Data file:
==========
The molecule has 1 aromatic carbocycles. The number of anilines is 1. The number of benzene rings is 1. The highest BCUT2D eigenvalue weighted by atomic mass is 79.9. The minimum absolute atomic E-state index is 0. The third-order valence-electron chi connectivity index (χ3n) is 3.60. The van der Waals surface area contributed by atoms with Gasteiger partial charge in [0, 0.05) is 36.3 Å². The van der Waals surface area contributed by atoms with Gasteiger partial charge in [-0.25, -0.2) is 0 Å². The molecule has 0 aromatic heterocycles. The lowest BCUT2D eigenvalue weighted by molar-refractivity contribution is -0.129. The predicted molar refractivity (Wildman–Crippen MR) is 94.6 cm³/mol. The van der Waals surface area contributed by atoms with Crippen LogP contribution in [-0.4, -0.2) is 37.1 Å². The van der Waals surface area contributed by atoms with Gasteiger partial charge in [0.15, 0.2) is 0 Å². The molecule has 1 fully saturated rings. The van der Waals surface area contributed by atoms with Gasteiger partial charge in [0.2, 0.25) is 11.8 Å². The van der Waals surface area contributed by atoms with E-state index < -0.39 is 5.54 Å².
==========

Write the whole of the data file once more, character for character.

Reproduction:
The molecule has 1 aromatic carbocycles. The number of anilines is 1. The number of benzene rings is 1. The highest BCUT2D eigenvalue weighted by atomic mass is 79.9. The minimum absolute atomic E-state index is 0. The third-order valence-electron chi connectivity index (χ3n) is 3.60. The van der Waals surface area contributed by atoms with Gasteiger partial charge in [0, 0.05) is 36.3 Å². The van der Waals surface area contributed by atoms with Gasteiger partial charge in [-0.25, -0.2) is 0 Å². The molecule has 0 aromatic heterocycles. The lowest BCUT2D eigenvalue weighted by molar-refractivity contribution is -0.129. The predicted molar refractivity (Wildman–Crippen MR) is 94.6 cm³/mol. The van der Waals surface area contributed by atoms with Crippen LogP contribution in [-0.4, -0.2) is 37.1 Å². The van der Waals surface area contributed by atoms with Gasteiger partial charge in [0.15, 0.2) is 0 Å². The molecule has 1 fully saturated rings. The van der Waals surface area contributed by atoms with Gasteiger partial charge in [0.2, 0.25) is 11.8 Å². The van der Waals surface area contributed by atoms with E-state index < -0.39 is 5.54 Å².